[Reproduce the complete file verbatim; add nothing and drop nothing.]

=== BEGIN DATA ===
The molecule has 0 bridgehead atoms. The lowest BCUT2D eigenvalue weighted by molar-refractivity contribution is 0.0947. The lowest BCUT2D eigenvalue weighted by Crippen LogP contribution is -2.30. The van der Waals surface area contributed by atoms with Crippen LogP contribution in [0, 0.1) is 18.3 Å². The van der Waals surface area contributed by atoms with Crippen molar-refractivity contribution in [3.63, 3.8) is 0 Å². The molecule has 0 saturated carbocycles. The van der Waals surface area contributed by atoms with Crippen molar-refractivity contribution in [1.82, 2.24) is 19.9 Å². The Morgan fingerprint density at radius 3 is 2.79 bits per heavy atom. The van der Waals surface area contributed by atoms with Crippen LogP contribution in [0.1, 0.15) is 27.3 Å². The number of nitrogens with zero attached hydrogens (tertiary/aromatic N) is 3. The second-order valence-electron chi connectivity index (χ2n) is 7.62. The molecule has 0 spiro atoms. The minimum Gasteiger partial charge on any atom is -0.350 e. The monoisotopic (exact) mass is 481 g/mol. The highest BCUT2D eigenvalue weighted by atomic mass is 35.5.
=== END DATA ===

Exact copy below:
The molecule has 0 bridgehead atoms. The lowest BCUT2D eigenvalue weighted by molar-refractivity contribution is 0.0947. The lowest BCUT2D eigenvalue weighted by Crippen LogP contribution is -2.30. The van der Waals surface area contributed by atoms with Crippen LogP contribution in [0, 0.1) is 18.3 Å². The van der Waals surface area contributed by atoms with Crippen molar-refractivity contribution in [3.63, 3.8) is 0 Å². The molecule has 0 saturated carbocycles. The van der Waals surface area contributed by atoms with Crippen molar-refractivity contribution in [1.82, 2.24) is 19.9 Å². The Morgan fingerprint density at radius 3 is 2.79 bits per heavy atom. The van der Waals surface area contributed by atoms with Crippen LogP contribution in [0.1, 0.15) is 27.3 Å². The number of nitrogens with zero attached hydrogens (tertiary/aromatic N) is 3. The second-order valence-electron chi connectivity index (χ2n) is 7.62. The molecule has 0 spiro atoms. The minimum Gasteiger partial charge on any atom is -0.350 e. The monoisotopic (exact) mass is 481 g/mol. The highest BCUT2D eigenvalue weighted by atomic mass is 35.5.